First Published: 2013-02-20

 

Brotherhood expansion in Egypt security system: Court allows policemen to grow beards

 

Egypt’s Court rules out policemen may grow beards, ending decades-old convention barring them from making what is often seen as display of Islamic piety.

 

Middle East Online

Legal cover to protect appearance, but no supervision of acts

CAIRO - Egypt’s High Administrative Court ruled on Wednesday that policemen may grow beards, ending a decades-old convention barring them from making what is often seen here as a display of Islamic piety.

Dozens of police officers were suspended from work in February for breaking the de facto ban on beards introduced under ousted President Hosni Mubarak. They had protested outside the Interior Ministry, calling on Islamist President Mohammed Morsi, who is bearded himself, to secure their reinstatement.

Court rejected a request by the Interior Ministry to let it suspend officers who defied the unwritten rule. "The court ruled ... that police officers have the right to grow beards," Judge Maher Abu el-Enin said.

Mubarak used the police to crush Islamist groups he saw as enemies of the state. During his rule, sporting any kind of beard precluded Egyptians from holding senior government posts.

Wednesday's decision backed a similar ruling by a lower court and the decision makes the verdict final. The Interior Ministry's spokesman was not immediately available to comment.

Many Islamic thinkers consider the beard to be a sign of a man’s commitment to his faith. But Egypt’s Grand Mufti, Ali Gomaa, once stated in a fatwa (religious edict) that prominent Islamic scholars disagreed on to what extent the beard is religiously mandatory for Muslim men.

Men across Egyptian society wear beards, including many leftists, but the pressure for ending the police ban came from religious officers.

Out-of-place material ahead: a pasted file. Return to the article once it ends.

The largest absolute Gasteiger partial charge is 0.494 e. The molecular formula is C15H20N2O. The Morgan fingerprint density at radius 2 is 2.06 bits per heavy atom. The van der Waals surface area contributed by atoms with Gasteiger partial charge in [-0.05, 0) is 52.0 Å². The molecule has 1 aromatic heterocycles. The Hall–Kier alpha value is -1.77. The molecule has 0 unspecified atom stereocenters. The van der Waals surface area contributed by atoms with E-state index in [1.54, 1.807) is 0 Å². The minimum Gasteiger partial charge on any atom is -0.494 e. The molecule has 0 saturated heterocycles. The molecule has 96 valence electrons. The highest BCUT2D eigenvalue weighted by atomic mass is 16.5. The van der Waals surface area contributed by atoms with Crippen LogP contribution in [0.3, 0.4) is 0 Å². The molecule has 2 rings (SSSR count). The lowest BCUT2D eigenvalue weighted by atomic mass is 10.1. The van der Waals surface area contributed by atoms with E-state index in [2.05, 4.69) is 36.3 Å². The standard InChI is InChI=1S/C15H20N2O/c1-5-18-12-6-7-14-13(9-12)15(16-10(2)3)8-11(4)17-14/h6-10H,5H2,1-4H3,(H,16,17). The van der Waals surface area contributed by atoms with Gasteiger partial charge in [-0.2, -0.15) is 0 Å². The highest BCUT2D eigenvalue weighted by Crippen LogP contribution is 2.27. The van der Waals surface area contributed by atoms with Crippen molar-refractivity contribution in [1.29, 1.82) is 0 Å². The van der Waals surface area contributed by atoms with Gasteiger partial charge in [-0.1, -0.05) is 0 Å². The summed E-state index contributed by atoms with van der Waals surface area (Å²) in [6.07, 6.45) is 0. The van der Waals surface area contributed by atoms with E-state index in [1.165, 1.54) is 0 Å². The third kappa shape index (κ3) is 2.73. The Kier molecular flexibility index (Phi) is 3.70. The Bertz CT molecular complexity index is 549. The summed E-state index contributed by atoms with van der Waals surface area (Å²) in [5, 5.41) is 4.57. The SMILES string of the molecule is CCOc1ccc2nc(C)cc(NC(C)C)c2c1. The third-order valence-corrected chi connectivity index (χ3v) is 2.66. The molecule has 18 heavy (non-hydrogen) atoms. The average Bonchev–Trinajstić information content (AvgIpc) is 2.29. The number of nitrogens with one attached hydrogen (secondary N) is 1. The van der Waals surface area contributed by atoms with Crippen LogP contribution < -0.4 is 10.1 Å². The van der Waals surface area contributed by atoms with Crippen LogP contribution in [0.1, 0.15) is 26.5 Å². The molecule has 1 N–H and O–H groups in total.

Morsi's Muslim Brotherhood, the state's most organized Islamist movement, has come to power through elections since the popular uprising that toppled Mubarak in February 2011.

The ruling is expected to raise worries among minority Christians, liberal-minded Muslims and others who fear that emboldened Islamists will try to force their beliefs and customs on society.

Morsi said during his campaign for the presidency that he had no objection to members of the security forces growing beards.

 

CIA chief not optimistic about future for unified Syria

Bloody escalation in Turkey-PKK confrontations

Tunisia parliament to sack Prime Minister Habib Essid

Arab coalition denies blocking Yemen aid

First Syria families trickle out of besieged Aleppo

Turkey jails journalists as Erdogan rebukes Western critics

Aleppo residents wary of 'death corridors'

Maternity hospital bombed in Syria's Idlib

Up to 1 million more Iraqis risk being displaced

Erdogan accuses US general of 'backing putschists'

'Traitor's graveyard' for coup plotters in Turkey

Government team says leaving UN-backed Yemen talks

Turkey says army to keep up fight against ISIS

Palestinian 'long shot' legal fight over 1917 British declaration

EU enlargement chief warns Turkey to respect rule of law

IS executes 24 civilians after seizing Syria village

French PM mulls temporary ban on foreign-funded mosques

Egypt education system under spotlight

Syria rebels prevent civilians from leaving Aleppo

Turkey widens post-coup purge to businessmen

US says will continue to consider Nusra security threat

Egypt former anti-graft head gets jail term for exaggeration

Rebels form 'supreme council' to run war-torn Yemen

France, Britain call for end to Aleppo siege

Al-Qaeda OKs breaking ties with Syria affiliate

Croatia arrests Kurdish man wanted by Turkey

Tunisian army kills two 'terrorists'

Turkey sees over 40% drop in visitors

Assad offers amnesty to Syria rebels if they surrender

Study says lack of exercise cost world $67.5 billion

Second France church attacker formally identified

Egypt Christians hope for end to discrimination with new law

HRW accuses Syria, Russia of using banned cluster munitions

Post-coup Turkey continues military shake-up

Clinton camp accuses Trump of inviting foreign spying

Morocco arrests 52 suspects planning to set up ISIS branch

Coalition opens formal investigation into Syria civilian deaths

Pope to journalists: 'World at war', but not a religious war

Turkey warns post-coup crackdown ‘not completed yet’

Egypt top Muslim cleric denounces murder of French priest

Russia denies meddling in US election campaign

Syria regime kills 16 civilians in Aleppo assault

Killer of France priest was 'Syria obsessed time-bomb'

Netanyahu defends war record after protest by parents of dead soldiers

44 dead in double bomb blast in Syria Kurdish city